Federal Government strengthens ACCC’s enforcement powers when dealing with franchises

24 October 2014 Topics: Competition and consumer law, Franchising

Cooper Grace Ward released an alert earlier this year regarding the Federal Government’s proposal to amend the Franchising Code of Conduct.

In brief, the proposed amendments sought to:

  1. introduce a general duty on franchisors and franchisees to act in good faith in their dealings with each other;
  2. enhance enforcement tools available to the Australian Competition and Consumer Commission (ACCC) to deal with serious breaches of the Code by allowing the ACCC to seek civil pecuniary penalties of up to $51,000 from the court and issue infringement notices with penalties of up to $8,500;
  3. require improved disclosure and transparency of marketing funds;
  4. require franchisors to provide prospective franchisees with short form, easy to understand information regarding the risks and rewards at an early stage; and
  5. clarify and streamline the operation of the Code to reduce red tape and compliance burdens on business.

Some of the proposed amendments in relation to the ACCC’s enforcement powers were incorporated into the Competition and Consumer Amendment (Industry Code Penalties) Bill 2014. The Bill received royal assent on 24 September and will come into force on 1 January 2015. The Bill will amend the Competition and Consumer Act 2010 to insert new provisions to:

  1. allow regulations to be made prescribing a pecuniary penalty for the breach of a civil penalty provisions of an industry code; and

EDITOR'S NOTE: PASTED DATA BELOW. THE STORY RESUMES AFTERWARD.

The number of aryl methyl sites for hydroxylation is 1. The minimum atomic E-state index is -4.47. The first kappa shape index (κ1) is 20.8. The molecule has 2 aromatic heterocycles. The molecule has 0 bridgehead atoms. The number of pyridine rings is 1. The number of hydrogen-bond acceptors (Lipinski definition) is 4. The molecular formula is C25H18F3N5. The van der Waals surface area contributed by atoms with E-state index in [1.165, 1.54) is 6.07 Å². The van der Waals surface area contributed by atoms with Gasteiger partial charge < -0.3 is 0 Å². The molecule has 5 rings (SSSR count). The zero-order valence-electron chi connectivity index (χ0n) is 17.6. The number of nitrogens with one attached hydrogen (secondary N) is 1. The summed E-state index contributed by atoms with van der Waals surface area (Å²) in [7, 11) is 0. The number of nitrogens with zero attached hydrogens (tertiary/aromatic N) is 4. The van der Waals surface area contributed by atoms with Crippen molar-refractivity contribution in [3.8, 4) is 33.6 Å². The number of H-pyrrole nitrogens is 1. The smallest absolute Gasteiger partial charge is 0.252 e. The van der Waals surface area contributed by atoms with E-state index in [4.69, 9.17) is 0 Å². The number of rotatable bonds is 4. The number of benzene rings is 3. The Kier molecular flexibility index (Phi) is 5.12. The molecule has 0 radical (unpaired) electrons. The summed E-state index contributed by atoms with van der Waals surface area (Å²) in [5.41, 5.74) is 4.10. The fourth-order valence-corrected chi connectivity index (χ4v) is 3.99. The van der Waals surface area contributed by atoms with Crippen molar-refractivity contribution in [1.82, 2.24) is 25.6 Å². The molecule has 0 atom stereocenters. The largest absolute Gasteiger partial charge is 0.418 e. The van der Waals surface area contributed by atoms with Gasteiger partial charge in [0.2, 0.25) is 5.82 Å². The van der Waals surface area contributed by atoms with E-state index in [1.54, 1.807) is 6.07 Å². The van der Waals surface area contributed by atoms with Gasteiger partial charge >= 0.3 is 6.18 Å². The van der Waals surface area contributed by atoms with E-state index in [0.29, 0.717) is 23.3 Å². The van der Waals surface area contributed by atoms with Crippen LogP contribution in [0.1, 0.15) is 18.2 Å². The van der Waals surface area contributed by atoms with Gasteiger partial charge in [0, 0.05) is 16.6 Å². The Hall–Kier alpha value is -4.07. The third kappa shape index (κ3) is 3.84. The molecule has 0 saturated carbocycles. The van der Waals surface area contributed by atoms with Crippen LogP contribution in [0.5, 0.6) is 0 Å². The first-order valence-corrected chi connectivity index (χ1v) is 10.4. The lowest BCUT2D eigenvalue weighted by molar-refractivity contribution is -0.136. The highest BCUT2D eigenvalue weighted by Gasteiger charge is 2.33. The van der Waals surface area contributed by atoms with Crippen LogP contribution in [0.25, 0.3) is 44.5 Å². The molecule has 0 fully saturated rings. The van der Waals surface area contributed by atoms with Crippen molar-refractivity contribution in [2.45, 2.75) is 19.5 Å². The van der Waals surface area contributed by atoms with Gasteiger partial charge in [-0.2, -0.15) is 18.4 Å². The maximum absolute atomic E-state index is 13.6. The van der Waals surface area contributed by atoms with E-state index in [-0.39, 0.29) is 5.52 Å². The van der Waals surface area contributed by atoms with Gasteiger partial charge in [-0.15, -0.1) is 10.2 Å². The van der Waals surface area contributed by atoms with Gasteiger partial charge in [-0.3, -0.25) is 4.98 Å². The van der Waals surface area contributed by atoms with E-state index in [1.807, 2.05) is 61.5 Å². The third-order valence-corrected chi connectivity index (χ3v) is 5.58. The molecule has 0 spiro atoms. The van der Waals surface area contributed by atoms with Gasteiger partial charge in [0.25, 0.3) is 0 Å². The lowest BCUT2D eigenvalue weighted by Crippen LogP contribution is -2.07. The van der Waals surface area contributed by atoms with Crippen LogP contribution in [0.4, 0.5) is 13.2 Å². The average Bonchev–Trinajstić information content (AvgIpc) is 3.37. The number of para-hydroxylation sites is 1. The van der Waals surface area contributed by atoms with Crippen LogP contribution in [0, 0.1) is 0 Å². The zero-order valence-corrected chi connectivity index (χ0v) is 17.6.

2. empower the ACCC to issue an infringement notice where it has reasonable grounds to believe that a person has contravened a civil penalty provision of an industry code.

The amendments are underpinned by the recommendations of the independent review by Alan Wein last year and are designed to strengthen the Code’s effectiveness and improve its responsiveness to the franchise sector’s unique commercial characteristics. In particular, it is hoped that the amendments will increase compliance and reduce disputes by giving the ACCC stronger powers and greater flexibility in how it enforces the Code.

The amendments require franchisors to review and amend their franchise agreements and disclosure requirements for compliance before the date the changes take effect (which is expected to be 1 January 2015) or face hefty penalties.

Cooper Grace Ward has an experienced franchising team. Please contact a member of our team if you would like further information.

Print

 

Contact Us

This publication is for information only and is not legal advice. You should obtain advice that is specific to your circumstances and not rely on this publication as legal advice. If there are any issues you would like us to advise you on arising from this publication, please let us know.